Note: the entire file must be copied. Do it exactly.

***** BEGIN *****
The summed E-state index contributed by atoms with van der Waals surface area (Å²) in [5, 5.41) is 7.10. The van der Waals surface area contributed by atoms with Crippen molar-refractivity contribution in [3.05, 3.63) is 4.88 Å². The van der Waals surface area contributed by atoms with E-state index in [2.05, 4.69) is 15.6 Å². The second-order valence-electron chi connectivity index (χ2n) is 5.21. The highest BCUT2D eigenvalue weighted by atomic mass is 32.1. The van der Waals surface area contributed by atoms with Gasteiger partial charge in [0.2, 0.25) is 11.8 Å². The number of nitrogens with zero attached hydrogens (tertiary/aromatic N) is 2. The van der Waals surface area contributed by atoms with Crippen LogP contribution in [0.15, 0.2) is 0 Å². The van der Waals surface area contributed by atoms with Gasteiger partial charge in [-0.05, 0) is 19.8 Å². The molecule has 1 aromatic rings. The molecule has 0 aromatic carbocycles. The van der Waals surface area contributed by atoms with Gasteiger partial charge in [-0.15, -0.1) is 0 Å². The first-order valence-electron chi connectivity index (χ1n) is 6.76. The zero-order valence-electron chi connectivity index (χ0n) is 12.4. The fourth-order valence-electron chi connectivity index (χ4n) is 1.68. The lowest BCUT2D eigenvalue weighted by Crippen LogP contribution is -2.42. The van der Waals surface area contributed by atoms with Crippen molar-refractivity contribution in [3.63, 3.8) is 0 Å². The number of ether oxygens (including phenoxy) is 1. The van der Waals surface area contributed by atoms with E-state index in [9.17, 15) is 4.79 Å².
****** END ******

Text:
The summed E-state index contributed by atoms with van der Waals surface area (Å²) in [5, 5.41) is 7.10. The van der Waals surface area contributed by atoms with Crippen molar-refractivity contribution in [3.05, 3.63) is 4.88 Å². The van der Waals surface area contributed by atoms with E-state index in [2.05, 4.69) is 15.6 Å². The second-order valence-electron chi connectivity index (χ2n) is 5.21. The highest BCUT2D eigenvalue weighted by atomic mass is 32.1. The van der Waals surface area contributed by atoms with Gasteiger partial charge in [0.2, 0.25) is 11.8 Å². The number of nitrogens with zero attached hydrogens (tertiary/aromatic N) is 2. The van der Waals surface area contributed by atoms with Crippen LogP contribution in [0.15, 0.2) is 0 Å². The van der Waals surface area contributed by atoms with Gasteiger partial charge in [-0.05, 0) is 19.8 Å². The molecule has 1 aromatic rings. The molecule has 0 aromatic carbocycles. The van der Waals surface area contributed by atoms with Gasteiger partial charge in [-0.15, -0.1) is 0 Å². The first-order valence-electron chi connectivity index (χ1n) is 6.76. The zero-order valence-electron chi connectivity index (χ0n) is 12.4. The fourth-order valence-electron chi connectivity index (χ4n) is 1.68. The lowest BCUT2D eigenvalue weighted by Crippen LogP contribution is -2.42. The van der Waals surface area contributed by atoms with Crippen molar-refractivity contribution in [3.63, 3.8) is 0 Å². The number of ether oxygens (including phenoxy) is 1. The van der Waals surface area contributed by atoms with E-state index in [9.17, 15) is 4.79 Å².